Marc Ecko: Education Innovators Have to Be Like 'Civil Rights Leaders'

Marc Ecko talks about what it takes to cut through red tape in the education sector.


Fashion designer and media mogul Marc Ecko has spent almost 25 years building up his clothing brands, Ecko Unltd., Eckored, and Marc Ecko Cut & Sew. Along the way, he’s started Complex Magazine, released video games, and started a production company. He’s also started a host of philanthropic organizations, including Sweat Equity Education, which seeks to teach students about entrepreneurship and design while re-engaging them in school. Last month, Ecko shook things up at the U.S. News Making Science Cool event, where he expressed frustration with the slow speed of education innovation and the difficulty of implementing new programs in schools.

“I’ve spent a lot of my income trying to fight this fight,” he said. Trying to get schools to make changes to curricula is difficult, he said, and designing new ones is like “building the ultimate Dyson vacuum and not having a shelf to sell it on.” His curricula have become “nice after-school programs,” he said. I talked to him about his frustrations and about his newest venture, Artists & Instigators, a for-profit company that will try to help launch start-ups with “game changing” potential.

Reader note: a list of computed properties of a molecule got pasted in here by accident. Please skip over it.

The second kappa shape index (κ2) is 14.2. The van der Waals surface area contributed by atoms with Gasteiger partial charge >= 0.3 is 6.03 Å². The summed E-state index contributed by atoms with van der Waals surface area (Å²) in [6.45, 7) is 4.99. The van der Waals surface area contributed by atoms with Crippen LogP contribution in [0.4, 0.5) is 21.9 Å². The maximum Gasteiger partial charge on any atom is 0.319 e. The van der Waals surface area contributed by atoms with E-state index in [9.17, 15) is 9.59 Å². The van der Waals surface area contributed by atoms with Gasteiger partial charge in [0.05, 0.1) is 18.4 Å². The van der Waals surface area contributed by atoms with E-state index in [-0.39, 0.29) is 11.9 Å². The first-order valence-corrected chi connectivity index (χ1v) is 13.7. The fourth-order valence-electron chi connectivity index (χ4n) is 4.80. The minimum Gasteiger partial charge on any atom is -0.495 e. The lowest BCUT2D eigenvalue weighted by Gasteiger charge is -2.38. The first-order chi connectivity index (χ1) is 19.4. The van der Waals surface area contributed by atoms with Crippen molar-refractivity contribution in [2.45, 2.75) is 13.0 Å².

You really made an impact at our event—do you think other companies and academics are feeling the same way as you? Are they afraid to be too blunt?

I think how they're feeling is one thing but there's a certain kind of etiquette and forum that exists in education space that is incremental in its tune. Because it's an academic to academic tone, there's a certain level of diplomacy that's used in communicating that creates an incrementalness to the conversation, without sensitivity to the fact that we're underserving the consumer—the consumer being the students. The consumer knows the product is falling short, but the adults seem to move at a different pace.

There's a lot of helpful things that are happening in the spectrum, but the educational ecosystem and laws of physics that apply to the business of education don't look like other areas of free markets.

So you think students know they're getting shortchanged? 

It's in the air—you see young people out there frustrated on both sides of political spectrum—with the Tea Party and Occupy [Wall Street]—all are sufficiently frustrated. They all know they're being underserved, we're moving slow.

You've said you're sick of your products and curricula being relegated to after-school programs—do you think states and local school boards are reluctant to rock the boat because we're dealing with children?